While it can be a difficult decision for any brand owner to cut into their profit margin, one of the most fundamental mistakes that a seller can make is thinking in the short term. It takes time, effort, and money to build a business. You may not obtain the expected return from your first run of inventory, but taking measures to steadily gather sales in the early stages of your product can be a strategic investment to build a foundation for long term success.

Although traditional business rhetoric would suggest that lowering your price immediately tarnishes the perception of premium branding, this is not the case on Amazon. In a crowded marketplace with limited control over your brand’s messaging, a low price is a powerful asset for driving traffic to the listing.

Keep in mind through this stage that your price is not permanent. As your product begins to gain momentum, you can start to raise price until you hit the amount that you’re ideally shooting for. That said, it’s important to understand that the market dictates price. While you (more or less) have the ability to sell your product at any price you wish, the overall field of competition really establishes the fair market value. At every stage of your product’s lifecycle, it’s crucial to consider this when deciding on your selling price. In order to sell effectively, you will always need to remain competitive with the market.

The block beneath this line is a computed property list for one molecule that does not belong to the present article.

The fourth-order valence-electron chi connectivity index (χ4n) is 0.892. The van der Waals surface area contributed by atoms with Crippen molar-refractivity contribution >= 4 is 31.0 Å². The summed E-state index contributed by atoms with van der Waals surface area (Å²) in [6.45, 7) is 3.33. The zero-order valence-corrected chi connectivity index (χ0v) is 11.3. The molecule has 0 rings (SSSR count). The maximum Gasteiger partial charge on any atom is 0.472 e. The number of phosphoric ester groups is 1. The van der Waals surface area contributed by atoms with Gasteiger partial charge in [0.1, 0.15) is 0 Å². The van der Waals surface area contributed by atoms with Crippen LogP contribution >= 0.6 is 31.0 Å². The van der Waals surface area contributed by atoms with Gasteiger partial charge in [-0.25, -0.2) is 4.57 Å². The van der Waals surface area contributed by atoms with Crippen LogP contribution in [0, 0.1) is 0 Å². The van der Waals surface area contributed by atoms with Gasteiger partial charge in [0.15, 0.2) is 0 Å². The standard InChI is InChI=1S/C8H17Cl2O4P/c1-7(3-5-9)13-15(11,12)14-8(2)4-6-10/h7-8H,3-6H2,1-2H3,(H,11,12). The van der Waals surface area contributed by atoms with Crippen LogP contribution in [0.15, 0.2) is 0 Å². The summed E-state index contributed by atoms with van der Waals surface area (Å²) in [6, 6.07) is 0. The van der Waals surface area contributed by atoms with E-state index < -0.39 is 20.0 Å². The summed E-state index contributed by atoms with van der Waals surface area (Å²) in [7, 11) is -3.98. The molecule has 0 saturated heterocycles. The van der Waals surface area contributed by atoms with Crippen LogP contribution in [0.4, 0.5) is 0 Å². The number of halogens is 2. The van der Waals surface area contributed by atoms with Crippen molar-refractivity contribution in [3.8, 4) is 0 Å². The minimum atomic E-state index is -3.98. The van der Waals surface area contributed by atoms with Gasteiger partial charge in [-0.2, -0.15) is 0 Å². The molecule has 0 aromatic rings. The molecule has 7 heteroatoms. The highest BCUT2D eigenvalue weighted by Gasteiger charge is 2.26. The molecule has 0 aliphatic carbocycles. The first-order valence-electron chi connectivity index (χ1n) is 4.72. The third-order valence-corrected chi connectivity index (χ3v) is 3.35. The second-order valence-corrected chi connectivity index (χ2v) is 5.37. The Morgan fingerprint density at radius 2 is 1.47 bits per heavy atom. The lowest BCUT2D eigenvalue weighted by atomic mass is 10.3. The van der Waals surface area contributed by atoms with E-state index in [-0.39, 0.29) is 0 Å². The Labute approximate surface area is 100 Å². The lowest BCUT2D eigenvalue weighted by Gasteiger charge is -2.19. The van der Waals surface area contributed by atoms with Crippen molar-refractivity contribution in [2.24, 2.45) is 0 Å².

Additionally, testing a few price points can be worthwhile. In certain instances/markets, an aggressively low price may work against you as it can create the perception that a product is of lower quality. For instance, an extremely low price and no reviews may be a cause for caution with an ingestible product such as a supplement. It’s important to make sure that you’re monitoring data to ensure that you’re getting improved click through and conversion rate (unit session percentage) to develop evidence to support the effectiveness of your price point.